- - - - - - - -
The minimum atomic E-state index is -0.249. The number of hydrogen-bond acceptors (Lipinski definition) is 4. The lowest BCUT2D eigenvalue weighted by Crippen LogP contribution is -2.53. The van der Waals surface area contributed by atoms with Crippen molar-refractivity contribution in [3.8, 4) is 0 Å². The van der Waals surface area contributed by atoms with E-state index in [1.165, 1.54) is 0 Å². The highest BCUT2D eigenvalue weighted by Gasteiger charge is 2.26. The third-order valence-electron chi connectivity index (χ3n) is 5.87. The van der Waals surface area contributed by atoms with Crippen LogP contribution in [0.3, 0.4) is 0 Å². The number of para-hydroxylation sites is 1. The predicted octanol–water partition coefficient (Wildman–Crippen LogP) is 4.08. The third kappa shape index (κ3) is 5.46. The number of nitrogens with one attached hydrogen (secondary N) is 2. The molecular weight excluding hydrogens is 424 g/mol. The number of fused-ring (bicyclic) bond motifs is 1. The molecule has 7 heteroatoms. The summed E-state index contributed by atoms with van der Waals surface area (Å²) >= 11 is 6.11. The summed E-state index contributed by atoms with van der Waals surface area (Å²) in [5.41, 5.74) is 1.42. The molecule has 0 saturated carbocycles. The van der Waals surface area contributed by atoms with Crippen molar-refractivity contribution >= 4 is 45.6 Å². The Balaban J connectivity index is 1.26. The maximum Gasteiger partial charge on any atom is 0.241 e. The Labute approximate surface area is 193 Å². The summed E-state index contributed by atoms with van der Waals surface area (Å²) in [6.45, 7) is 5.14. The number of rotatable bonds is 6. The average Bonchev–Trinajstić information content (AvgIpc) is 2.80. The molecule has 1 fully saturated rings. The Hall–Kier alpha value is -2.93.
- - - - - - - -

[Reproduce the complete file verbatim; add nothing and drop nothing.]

The minimum atomic E-state index is -0.249. The number of hydrogen-bond acceptors (Lipinski definition) is 4. The lowest BCUT2D eigenvalue weighted by Crippen LogP contribution is -2.53. The van der Waals surface area contributed by atoms with Crippen molar-refractivity contribution in [3.8, 4) is 0 Å². The van der Waals surface area contributed by atoms with E-state index in [1.165, 1.54) is 0 Å². The highest BCUT2D eigenvalue weighted by Gasteiger charge is 2.26. The third-order valence-electron chi connectivity index (χ3n) is 5.87. The van der Waals surface area contributed by atoms with Crippen LogP contribution in [0.3, 0.4) is 0 Å². The number of para-hydroxylation sites is 1. The predicted octanol–water partition coefficient (Wildman–Crippen LogP) is 4.08. The third kappa shape index (κ3) is 5.46. The number of nitrogens with one attached hydrogen (secondary N) is 2. The molecular weight excluding hydrogens is 424 g/mol. The number of fused-ring (bicyclic) bond motifs is 1. The molecule has 7 heteroatoms. The summed E-state index contributed by atoms with van der Waals surface area (Å²) >= 11 is 6.11. The summed E-state index contributed by atoms with van der Waals surface area (Å²) in [5.41, 5.74) is 1.42. The molecule has 0 saturated carbocycles. The van der Waals surface area contributed by atoms with Crippen molar-refractivity contribution >= 4 is 45.6 Å². The Balaban J connectivity index is 1.26. The maximum Gasteiger partial charge on any atom is 0.241 e. The Labute approximate surface area is 193 Å². The summed E-state index contributed by atoms with van der Waals surface area (Å²) in [6.45, 7) is 5.14. The number of rotatable bonds is 6. The average Bonchev–Trinajstić information content (AvgIpc) is 2.80. The molecule has 1 fully saturated rings. The Hall–Kier alpha value is -2.93.